Secular historians described similar events. The Greek historian Phlegon wrote that during Tiberius Caesar’s reign, around the time Jesus was executed, it became like the night in the middle of the day, and earthquakes shook the region. (Source: The Historical Jesus by Gary Habermas, page 218.)
Another historian named Thallus wrote that dreadful darkness covered the land and earthquakes split rocks in Judea. (Source: The Historical Jesus by Gary Habermas, page 196-197.)
These secular records agree with the biblical report of darkness and earthquakes at the time of Jesus’s death.
4) Bible prophecies accurately predicted historical events long before they happened.
The Bible contains hundreds of fulfilled prophecies. Those that haven’t happened yet apply to the end times when Jesus will return.
Events predicted in the Old Testament and described in the New Testament are some of the most specific prophecies ever to come true. Here are just a few:
- About 700 years before Jesus’s birth, Micah wrote that the Messiah would be born in Bethlehem (Mic. 5:2; Matt. 2:1–6).
- Zechariah predicted that Jesus would be betrayed for thirty pieces of silver (Zech. 11:12; Matt. 26:14–15).
- David prophesied that Jesus’s hands and feet would be pierced (Ps. 22:16; John 20:24–28).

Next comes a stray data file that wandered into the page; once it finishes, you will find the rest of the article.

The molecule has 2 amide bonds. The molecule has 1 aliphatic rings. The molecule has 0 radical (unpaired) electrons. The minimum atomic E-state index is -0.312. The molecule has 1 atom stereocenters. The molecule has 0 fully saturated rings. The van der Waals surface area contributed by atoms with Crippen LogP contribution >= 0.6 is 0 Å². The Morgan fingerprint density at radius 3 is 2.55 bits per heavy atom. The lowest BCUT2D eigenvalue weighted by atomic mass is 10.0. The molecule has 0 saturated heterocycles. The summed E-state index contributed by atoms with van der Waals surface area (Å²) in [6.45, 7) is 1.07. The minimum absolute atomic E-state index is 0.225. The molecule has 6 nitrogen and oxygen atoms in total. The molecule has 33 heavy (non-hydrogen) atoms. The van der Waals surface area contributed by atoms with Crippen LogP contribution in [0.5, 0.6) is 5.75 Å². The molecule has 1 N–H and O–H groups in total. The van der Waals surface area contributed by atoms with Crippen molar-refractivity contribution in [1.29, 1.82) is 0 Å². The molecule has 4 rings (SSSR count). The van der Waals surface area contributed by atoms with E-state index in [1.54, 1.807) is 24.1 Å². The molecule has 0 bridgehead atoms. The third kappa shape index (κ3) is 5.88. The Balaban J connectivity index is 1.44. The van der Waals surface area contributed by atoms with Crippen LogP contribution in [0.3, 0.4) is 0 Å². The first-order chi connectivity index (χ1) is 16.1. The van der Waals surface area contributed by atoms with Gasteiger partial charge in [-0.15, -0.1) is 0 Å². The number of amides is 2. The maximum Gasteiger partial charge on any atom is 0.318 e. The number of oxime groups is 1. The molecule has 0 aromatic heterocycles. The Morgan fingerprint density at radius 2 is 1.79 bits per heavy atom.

- Isaiah predicted that Jesus’s body would rest in a rich man’s tomb (Isa. 53:9; Matt. 27:57–60).
- Jesus’s resurrection was also predicted multiple times (Ps.16:8–11; Acts 2:24–31).
Perhaps you could try to manipulate some life details to fulfill Scripture, but no one could change where they would be born, how they would die, or what would happen to their body after death.
People cannot know or control the future, but God can and does.
The Bible accurately predicts future events because its Author knows “the end from the beginning.”
5) The Bible includes embarrassing information about its “heroes.”
Many ancient historians exaggerated leaders’ victories and downplayed or eliminated failures to promote ideologies or causes.
But the Bible’s writers made no such adjustments.
Scripture openly reports that…
- Jacob lied and stole.
- Moses committed murder.
- David committed murder and adultery.
- Jonah ran from God.
- Peter denied Christ three times.
- Paul condoned the murdering of followers of Jesus.
If the Bible were man-made, it would probably not expose the flaws of its heroes, but thankfully, the Bible was divinely inspired to glorify God, not people.
6) The Bible includes multiple eyewitness accounts.
Matthew, Mark (under Peter’s guidance), Luke, and John all wrote accounts of Jesus’s life.
If their stories were entirely different, you might not trust them.
But their stories are very similar, with only minor variances.